14. 14. Protect Your Passwords <ul><li>Protect passwords at all times. </li></ul><ul><ul><li>Protect them as you would your money and credit cards. </li></ul></ul><ul><ul><li>Never share passwords unless authorized by management </li></ul></ul><ul><ul><li>under exceptional circumstances. </li></ul></ul><ul><ul><ul><li>Technical support personnel do not need your password to resolve problems. </li></ul></ul></ul><ul><ul><li>Avoid writing your password down. </li></ul></ul><ul><ul><li>Make your mainframe password unique. </li></ul></ul><ul><ul><li>Passwords for accessing company -related systems must be different from any passwords used for external Internet sites like Amazon.com. </li></ul></ul>
  15. 15. SecureLogin <ul><li>Password Management Tool </li></ul><ul><ul><li>Automatically saves and enters passwords for many applications </li></ul></ul><ul><li>Applications currently taking advantage of Secure Login Tools </li></ul><ul><ul><li>E-mail </li></ul></ul><ul><ul><li>Job specific Applications </li></ul></ul><ul><ul><li>etc </li></ul></ul><ul><li>For more documentation, refer to the Information Security Department’s Web site </li></ul>
  16. 16. <ul><li>Hacker technique to trick people into revealing their passwords and other information </li></ul><ul><li>Hackers don’t have to come in over the Internet. </li></ul><ul><ul><li>They may easily get information by asking for it. </li></ul></ul><ul><ul><li>Studies have shown that even the best security technology cannot prevent devious acts as well as you can. </li></ul></ul>Social Engineering
  17. 17. Guarding Against Social Engineering <ul><li>Impersonating </li></ul><ul><ul><li>Do not share your password with anyone. </li></ul></ul><ul><ul><li>Be suspicious. If someone contacts you and asks for information you don't think you should provide, suggest having your management contact them. </li></ul></ul><ul><li>Shoulder Surfing </li></ul><ul><ul><li>Don’t let anyone watch you key in your password. </li></ul></ul><ul><li>Eavesdropping </li></ul><ul><ul><li>Use caution when discussing company information – especially information about the company systems and vulnerabilities. </li></ul></ul><ul><li>Dumpster Diving </li></ul><ul><ul><li>Do not dispose of company documents in public trash receptacles. It’s best to dispose of any document containing Bank information at the company. </li></ul></ul>
  18. 18. Responding to Social Engineering <ul><li>Even if you’re careful, you can still give out information to a social engineer. </li></ul><ul><ul><li>Always report compromises of your password or other classified information to your Information Security Officer or management immediately. </li></ul></ul><ul><li>Report all suspicious incidents to your management. </li></ul>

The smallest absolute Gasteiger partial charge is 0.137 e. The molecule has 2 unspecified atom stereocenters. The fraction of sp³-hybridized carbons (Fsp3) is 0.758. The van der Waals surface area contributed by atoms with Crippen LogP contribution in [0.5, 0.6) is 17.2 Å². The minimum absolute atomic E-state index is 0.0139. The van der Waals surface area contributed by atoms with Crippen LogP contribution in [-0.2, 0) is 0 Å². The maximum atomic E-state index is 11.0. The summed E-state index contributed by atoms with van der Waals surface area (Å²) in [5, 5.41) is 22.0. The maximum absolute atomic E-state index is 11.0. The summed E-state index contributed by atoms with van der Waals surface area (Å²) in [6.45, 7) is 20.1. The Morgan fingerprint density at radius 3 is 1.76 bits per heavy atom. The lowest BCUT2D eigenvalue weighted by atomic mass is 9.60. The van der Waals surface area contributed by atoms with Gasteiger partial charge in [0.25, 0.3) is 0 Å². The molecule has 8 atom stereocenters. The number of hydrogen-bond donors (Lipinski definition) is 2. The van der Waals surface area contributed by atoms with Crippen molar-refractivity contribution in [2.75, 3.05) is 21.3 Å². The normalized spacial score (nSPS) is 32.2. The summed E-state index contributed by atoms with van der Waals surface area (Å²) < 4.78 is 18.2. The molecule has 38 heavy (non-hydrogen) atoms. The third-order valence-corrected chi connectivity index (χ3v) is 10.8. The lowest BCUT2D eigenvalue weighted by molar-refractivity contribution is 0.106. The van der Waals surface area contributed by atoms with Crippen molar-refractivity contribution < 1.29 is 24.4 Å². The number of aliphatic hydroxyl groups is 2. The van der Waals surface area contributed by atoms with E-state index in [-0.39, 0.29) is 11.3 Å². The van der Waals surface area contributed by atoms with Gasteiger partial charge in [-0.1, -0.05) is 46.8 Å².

19. 19. Information Handling – Classification <ul><li>Three levels of classification </li></ul><ul><ul><li>Based on risk associated with unauthorized modification, disclosure, or loss of information </li></ul></ul><ul><li>Documents labeled with the following classifications should be handled in accordance with ISM guidelines: </li></ul><ul><ul><li>Secret – serious loss </li></ul></ul><ul><ul><li>Confidential – significant loss </li></ul></ul><ul><ul><li>Internal – some loss </li></ul></ul>
  20. 20. Information Handling – Protecting <ul><li>Do not share classified information with anyone who is not a company employee. </li></ul><ul><li>Do not leave Secret or Confidential documents unprotected – always secure them. </li></ul><ul><li>Even unclassified information may need protection. </li></ul><ul><ul><li>You may have access to unclassified information that is not available to the public. </li></ul></ul><ul><ul><li>You may disclose this nonpublic information only as required for company purposes and only as authorized . </li></ul></ul>
  21. 21. Information Handling – Protecting <ul><li>Disposal </li></ul><ul><ul><li>Highly classified documents must always be shredded. </li></ul></ul><ul><li>Emailing </li></ul><ul><ul><li>Do not send classified documents outside the company. </li></ul></ul><ul><ul><li>Follow appropriate requirements if you send highly classified documents within the company. </li></ul></ul><ul><li>More on Handling Classified Information </li></ul><ul><ul><li>Refer to Handling Classified Information card for details on handling requirements for printed and electronic media and e-mail </li></ul></ul>
  22. 22. Securing Your Workstation <ul><li>Employees must restrict access to workstations when they’re left unattended. </li></ul><ul><ul><li>Any time you step away from your computer, you must ensure that your workstation is secured. </li></ul></ul><ul><ul><li>When leaving for more than eight hours (for example, when you leave work for the day), shut down your workstation unless it needs to remain on because of business requirements. </li></ul></ul><ul><li>Restrict access by doing one of the following: </li></ul><ul><ul><li>Press Ctrl-Alt-Del and select the appropriate option (Lock Computer, Log Off or Shut Down). </li></ul></ul>
  23. 23. E-Mail Risks <ul><li>Opening files attached to an e-mail </li></ul><ul><ul><li>Loads all data within the file, including any viruses, onto the PC. </li></ul></ul><ul><ul><li>Do not view, open, edit, save, or forward unexpected or questionable e-mail attachments; if in doubt, verify content & intent with sender. </li></ul></ul><ul><ul><li>If you can’t verify, delete the message. </li></ul></ul><ul><li>Clicking links (URLs) in the text of an e-mail </li></ul><ul><ul><li>Might send you directly to a dangerous site. </li></ul></ul><ul><ul><li>Do not click links (URLs) embedded in text of unexpected or suspicious e-mail. </li></ul></ul><ul><li>E-Mail Out of Office Feature </li></ul><ul><ul><li>Carefully review your Out of Office settings and ensure you are not replying to Internet e-mails. </li></ul></ul>